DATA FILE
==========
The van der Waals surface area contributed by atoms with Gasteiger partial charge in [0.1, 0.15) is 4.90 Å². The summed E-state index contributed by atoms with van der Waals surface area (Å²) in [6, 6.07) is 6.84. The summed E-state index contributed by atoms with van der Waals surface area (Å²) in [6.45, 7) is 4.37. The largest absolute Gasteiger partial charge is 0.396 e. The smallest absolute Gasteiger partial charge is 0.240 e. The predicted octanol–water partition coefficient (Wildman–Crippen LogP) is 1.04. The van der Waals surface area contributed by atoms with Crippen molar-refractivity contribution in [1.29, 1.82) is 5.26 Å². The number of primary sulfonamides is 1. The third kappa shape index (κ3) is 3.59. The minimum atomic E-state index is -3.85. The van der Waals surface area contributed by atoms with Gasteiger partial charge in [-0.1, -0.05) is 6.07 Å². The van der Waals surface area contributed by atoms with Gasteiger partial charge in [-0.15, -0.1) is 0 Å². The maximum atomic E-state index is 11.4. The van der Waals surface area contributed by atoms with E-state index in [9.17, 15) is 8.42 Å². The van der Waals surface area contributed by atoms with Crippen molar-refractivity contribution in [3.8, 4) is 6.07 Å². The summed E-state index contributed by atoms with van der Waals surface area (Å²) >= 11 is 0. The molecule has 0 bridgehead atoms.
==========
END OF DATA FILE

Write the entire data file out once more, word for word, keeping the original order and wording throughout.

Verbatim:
The van der Waals surface area contributed by atoms with Gasteiger partial charge in [0.1, 0.15) is 4.90 Å². The summed E-state index contributed by atoms with van der Waals surface area (Å²) in [6, 6.07) is 6.84. The summed E-state index contributed by atoms with van der Waals surface area (Å²) in [6.45, 7) is 4.37. The largest absolute Gasteiger partial charge is 0.396 e. The smallest absolute Gasteiger partial charge is 0.240 e. The predicted octanol–water partition coefficient (Wildman–Crippen LogP) is 1.04. The van der Waals surface area contributed by atoms with Crippen molar-refractivity contribution in [1.29, 1.82) is 5.26 Å². The number of primary sulfonamides is 1. The third kappa shape index (κ3) is 3.59. The minimum atomic E-state index is -3.85. The van der Waals surface area contributed by atoms with Gasteiger partial charge in [-0.1, -0.05) is 6.07 Å². The van der Waals surface area contributed by atoms with Gasteiger partial charge in [-0.15, -0.1) is 0 Å². The maximum atomic E-state index is 11.4. The van der Waals surface area contributed by atoms with E-state index in [9.17, 15) is 8.42 Å². The van der Waals surface area contributed by atoms with Crippen molar-refractivity contribution in [3.8, 4) is 6.07 Å². The summed E-state index contributed by atoms with van der Waals surface area (Å²) >= 11 is 0. The molecule has 0 bridgehead atoms.